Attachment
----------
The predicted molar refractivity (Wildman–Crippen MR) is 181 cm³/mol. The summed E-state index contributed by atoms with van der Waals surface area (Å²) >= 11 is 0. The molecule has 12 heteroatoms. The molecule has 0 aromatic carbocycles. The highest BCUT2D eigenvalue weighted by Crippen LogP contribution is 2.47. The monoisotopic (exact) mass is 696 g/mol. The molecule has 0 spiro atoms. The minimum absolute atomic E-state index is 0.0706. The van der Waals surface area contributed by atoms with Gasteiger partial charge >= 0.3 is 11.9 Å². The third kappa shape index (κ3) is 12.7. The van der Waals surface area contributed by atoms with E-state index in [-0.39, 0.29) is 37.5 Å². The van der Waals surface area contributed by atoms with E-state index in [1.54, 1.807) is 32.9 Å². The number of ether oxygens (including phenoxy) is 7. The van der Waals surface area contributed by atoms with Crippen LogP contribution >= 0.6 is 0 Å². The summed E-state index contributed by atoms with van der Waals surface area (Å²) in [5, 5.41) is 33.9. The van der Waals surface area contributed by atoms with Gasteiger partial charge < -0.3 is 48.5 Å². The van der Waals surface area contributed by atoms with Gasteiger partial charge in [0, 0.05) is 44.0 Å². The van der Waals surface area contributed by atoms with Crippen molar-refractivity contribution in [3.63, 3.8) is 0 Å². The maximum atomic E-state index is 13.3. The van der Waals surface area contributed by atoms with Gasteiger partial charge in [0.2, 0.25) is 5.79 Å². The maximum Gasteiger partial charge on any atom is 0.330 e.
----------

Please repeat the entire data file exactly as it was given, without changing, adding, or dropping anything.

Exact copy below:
The predicted molar refractivity (Wildman–Crippen MR) is 181 cm³/mol. The summed E-state index contributed by atoms with van der Waals surface area (Å²) >= 11 is 0. The molecule has 12 heteroatoms. The molecule has 0 aromatic carbocycles. The highest BCUT2D eigenvalue weighted by Crippen LogP contribution is 2.47. The monoisotopic (exact) mass is 696 g/mol. The molecule has 0 spiro atoms. The minimum absolute atomic E-state index is 0.0706. The van der Waals surface area contributed by atoms with Gasteiger partial charge >= 0.3 is 11.9 Å². The third kappa shape index (κ3) is 12.7. The van der Waals surface area contributed by atoms with E-state index in [-0.39, 0.29) is 37.5 Å². The van der Waals surface area contributed by atoms with E-state index in [1.54, 1.807) is 32.9 Å². The number of ether oxygens (including phenoxy) is 7. The van der Waals surface area contributed by atoms with Crippen LogP contribution >= 0.6 is 0 Å². The summed E-state index contributed by atoms with van der Waals surface area (Å²) in [5, 5.41) is 33.9. The van der Waals surface area contributed by atoms with Gasteiger partial charge < -0.3 is 48.5 Å². The van der Waals surface area contributed by atoms with Gasteiger partial charge in [0, 0.05) is 44.0 Å². The van der Waals surface area contributed by atoms with Crippen molar-refractivity contribution in [3.63, 3.8) is 0 Å². The maximum atomic E-state index is 13.3. The van der Waals surface area contributed by atoms with Gasteiger partial charge in [0.2, 0.25) is 5.79 Å². The maximum Gasteiger partial charge on any atom is 0.330 e.